President of the umbrella Congress of Trade Unions and Staff Associations of Barbados (CTUSAB) Cedric Murrell today questioned the move by Government to extend the retirement age beyond 65, suggesting that it was a “bad thing” for the country.
As a result of pension reform started in 2003, the pensionable age has been increasing by six months every four years from January 1, 2006, until it reaches 67 in January 2018 for unreduced pensions.
But in making his contribution to the 11th annual Ministry of Finance lecture series on the topic Development: Does it Build a Society? at the Courtyard by Marriott today, Murrell said: “I will tell you that I understand the change in retirement age to 67 was because of the pressure on the National Insurance, but it was a bad thing for Barbados.”
While stating that issue was debatable, he argued that there was a need for more “youthful brains” at this country’s helm, while publicly signalling his intention to step down from the presidency of CTUSAB by next September.
“I will tell you, I am determined and I have expressed within the Congress two years ago that I wanted to give up the leadership but nobody has come forward, [but] I have said to them whether anybody comes forward or not I am gone September coming, because that is the end of the term and I can go before,” the veteran trade unionist said.
Before an audience that included retired trade unionist and CARICOM Ambassador Robert Bobby Morris, Murrell, who has been the president of the CTUSAB since 2010 and also served as co-chairman between 1992 and 1994 when that association was known as the Coalition, admitted that he was currently running out of new ideas.
He also recalled that the island’s Social Partnership was started in the early 1990’s with young people at the helm, while stressing that it was it was time for another young brigade to take over the mantle.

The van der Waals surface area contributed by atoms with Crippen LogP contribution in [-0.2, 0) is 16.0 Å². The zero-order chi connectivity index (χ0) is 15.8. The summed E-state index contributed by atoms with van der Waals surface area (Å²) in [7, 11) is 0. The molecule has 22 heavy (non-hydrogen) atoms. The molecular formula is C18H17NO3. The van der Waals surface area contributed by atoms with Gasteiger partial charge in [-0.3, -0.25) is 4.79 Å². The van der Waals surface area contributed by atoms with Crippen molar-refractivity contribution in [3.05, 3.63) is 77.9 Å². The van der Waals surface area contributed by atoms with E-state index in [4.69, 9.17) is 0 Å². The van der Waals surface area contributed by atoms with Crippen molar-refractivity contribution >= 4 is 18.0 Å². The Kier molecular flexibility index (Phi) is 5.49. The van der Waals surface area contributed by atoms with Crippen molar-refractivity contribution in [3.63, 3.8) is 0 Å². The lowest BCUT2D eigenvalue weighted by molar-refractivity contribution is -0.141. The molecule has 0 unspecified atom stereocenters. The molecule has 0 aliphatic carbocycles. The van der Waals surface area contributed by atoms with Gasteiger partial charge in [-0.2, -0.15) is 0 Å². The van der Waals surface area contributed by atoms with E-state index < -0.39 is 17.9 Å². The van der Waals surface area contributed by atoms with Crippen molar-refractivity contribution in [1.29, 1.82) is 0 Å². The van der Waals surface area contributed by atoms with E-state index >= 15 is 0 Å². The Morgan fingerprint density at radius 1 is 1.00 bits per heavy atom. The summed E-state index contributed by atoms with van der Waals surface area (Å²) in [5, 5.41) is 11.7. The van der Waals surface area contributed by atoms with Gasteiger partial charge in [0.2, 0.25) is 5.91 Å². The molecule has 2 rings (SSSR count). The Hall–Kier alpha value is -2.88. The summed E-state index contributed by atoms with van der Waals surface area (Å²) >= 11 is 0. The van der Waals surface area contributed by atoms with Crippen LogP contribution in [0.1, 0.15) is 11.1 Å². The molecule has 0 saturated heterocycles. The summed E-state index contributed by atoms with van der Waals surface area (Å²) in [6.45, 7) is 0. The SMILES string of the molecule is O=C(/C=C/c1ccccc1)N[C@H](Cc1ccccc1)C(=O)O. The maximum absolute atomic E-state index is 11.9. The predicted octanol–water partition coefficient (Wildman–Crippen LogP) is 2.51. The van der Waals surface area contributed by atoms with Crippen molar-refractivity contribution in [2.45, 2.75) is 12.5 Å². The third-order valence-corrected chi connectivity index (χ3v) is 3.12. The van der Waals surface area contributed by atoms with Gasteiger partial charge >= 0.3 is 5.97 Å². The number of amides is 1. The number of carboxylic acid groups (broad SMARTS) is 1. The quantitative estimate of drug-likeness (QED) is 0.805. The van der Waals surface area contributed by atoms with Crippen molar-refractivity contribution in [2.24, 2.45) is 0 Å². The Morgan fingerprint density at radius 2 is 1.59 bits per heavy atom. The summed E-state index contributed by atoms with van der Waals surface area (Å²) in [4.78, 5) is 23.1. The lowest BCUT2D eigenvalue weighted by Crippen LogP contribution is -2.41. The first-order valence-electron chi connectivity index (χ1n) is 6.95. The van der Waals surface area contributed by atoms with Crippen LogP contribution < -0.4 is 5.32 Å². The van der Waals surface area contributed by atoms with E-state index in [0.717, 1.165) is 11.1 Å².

“So understand, for you young people, the question of what happens to the Social Partnership is yours to take and carry. It is not for me because I was there when it started and right now I am running out of ideas as to where to carry it,” Murrell confessed, while urging the next generation of leaders to come forward.
“When people like Bobby and myself were in our late teens and early 20’s we were grabbing leadership. I was not afraid to step forward and say ‘this is what we want to happen,’” he said.
“The point I am making is that the opportunity is there for you to build and develop this society. Grasp them. I do agree that people like me really need to go home. Not to go home to waste away, but to accept and understand that you can draw on my experience and you can take it or leave it,” he added.
Suggesting that many of the challenges faced by young people today were not new, the veteran trade unionist and trained air traffic controller said it was about finding the right fix.
In this view he further encouraged the youth, saying “if it is that we are not giving you the opportunity, tell us so and send us home, but I am saying that when we look at the leaders of our society going back 50 years most of those people were in their 20s [when they started]. And people got to be permanent secretaries in this country in their late 20s and early 30s. Now they are getting there in their 50s and some in their 40s, but not many.
“What I am saying is that this country was developed certainly at that time, by the youthful brains. Perhaps our challenge is to get back there,” he stressed.